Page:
Coronavirus: CCP Beware, the Lawyers Are Coming

A hearing at the International Court of Justice
A hearing at the International Court of Justice. (Public domain)

Under international law, China and/or the Chinese Communist Party can and should be sued for the enormous damages they caused to the world.

When all this will be over, and perhaps even before, the CCP may find itself attacked by an enemy its mighty military power will not be able to stop, aggressive Western lawyers. It is slowly becoming obvious that there is ground in international law to sue the Chinese government and/or the CCP for the damages their irresponsible conduct caused to the whole world. A study by American legal scholar James Kraska discussed this point. I do not agree with all his statements, but am summarizing and developing here some of his ideas, adding others of my own.

What would be the legal basis for the lawsuits? It is, indeed, a basis the world created with China in mind. In 2002, SARS spread from China’s Guangdong province. By 2003, it had spread to 28 countries, with a total death toll of 774. The figure may now look small, compared to the victims of COVID-19, but the world realized that many casualties could have been avoided, had China not tried to shroud in secrecy the epidemic for several weeks after it occurred. SARS led to the new International Health Regulations of the World Health Organization (WHO), adopted in 2005 and legally binding on all WHO member states, including China. The Regulations refer inter alia to SARS as well as to similar diseases “caused by a new subtype” (such is the virus responsible for COVID-19), and establish an obligation by member states to share relevant information within the WHO “within 24 hours.”

No matter how much China uses its political leverage to control statements by WHO leaders, it is crystal clear that China has violated its obligation to report under the 2005 Regulations. The story of Doctor Li Wenliang (1986-2020), to whose family the CCP apologized when he had already died from the disease, shows clearly that China did not want information on the virus to go public internationally, and those who dared to speak about it were threatened or put in jail. The CCP withheld crucial information for weeks, both at home and internationally, and there is a general consensus that, had China released them on time, thousands of lives would have been saved.

A crucial problem in international law is sanctions. Proclaiming that UN member states are responsible for their actions is easy. Sanctioning them is difficult. To help with the notoriously intractable problem of enforcing international law, the United Nations established in 1947 the International Law Commission (ILC). In 2001, this Commission published the Draft Articles on the Responsibility of States for Internationally Wrongful Acts. Many have noted the limits of the ILC: its documents are authoritative but not legally binding on member states. However, the case law of the International Court of Justice tells a partially different story. The Court has used ILC documents, including the Draft Articles, as guidelines to interpret international law. Art. 34 of the Draft Articles states that a state that intentionally breached an international obligation is liable to “full reparation for the injury caused by the internationally wrongful act,” in “the form of restitution, compensation and satisfaction.” Of interest is also Art. 39, according to which, “In the determination of reparation, account shall be taken of the contribution to the injury by willful or negligent action or omission of the injured State or any person or entity in relation to whom reparation is sought.” This means that, in addition to China as a state, entities (such as the CCP) or persons (such as President Xi Jinping and others) who, to say the least, “contributed” to the Chinese breach of its obligation to share immediately information with the rest of the world through the WHO, are also liable.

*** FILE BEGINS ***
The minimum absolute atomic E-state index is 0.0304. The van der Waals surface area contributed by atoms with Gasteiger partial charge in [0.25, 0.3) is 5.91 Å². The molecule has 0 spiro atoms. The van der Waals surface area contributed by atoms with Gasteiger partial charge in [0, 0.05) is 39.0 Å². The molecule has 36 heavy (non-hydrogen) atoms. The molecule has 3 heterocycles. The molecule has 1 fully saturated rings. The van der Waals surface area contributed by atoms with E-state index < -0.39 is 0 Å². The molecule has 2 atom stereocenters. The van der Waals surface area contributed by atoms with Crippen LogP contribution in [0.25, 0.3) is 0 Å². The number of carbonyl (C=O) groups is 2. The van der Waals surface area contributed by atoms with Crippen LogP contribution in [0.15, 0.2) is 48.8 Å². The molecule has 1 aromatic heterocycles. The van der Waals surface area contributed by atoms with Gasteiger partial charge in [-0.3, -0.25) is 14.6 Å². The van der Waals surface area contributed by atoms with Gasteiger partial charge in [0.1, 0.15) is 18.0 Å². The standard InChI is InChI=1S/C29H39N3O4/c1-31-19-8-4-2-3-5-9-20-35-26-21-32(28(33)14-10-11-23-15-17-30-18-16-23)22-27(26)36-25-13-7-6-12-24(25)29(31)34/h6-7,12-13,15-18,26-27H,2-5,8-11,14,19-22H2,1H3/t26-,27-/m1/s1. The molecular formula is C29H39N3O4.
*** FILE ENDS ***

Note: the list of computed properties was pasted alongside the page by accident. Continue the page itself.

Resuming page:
The damages are obviously enormous. China may find several ways to reject the jurisdiction of the International Court of Justice, whose president, by the way, is a Chinese, Ms. Xue Hanqin. However, states have found alternative way to punish the wrongdoers. Since 2016, the Global Magnitsky Act authorizes the United States to take action against human rights offenders. Courts throughout the world have also accepted civil lawsuits seeking damages from foreign officials. The Western lawyers’ fantasy is almost without limits. There should be many ways to hold China, the CCP, Mr. Xi Jinping and all those who cooperated in the cover-up liable for the enormous amount of deaths, tragedy, and economic damages they caused. CCP beware: the lawyers are coming, and this may be good news for the world.

Source: Bitter Winter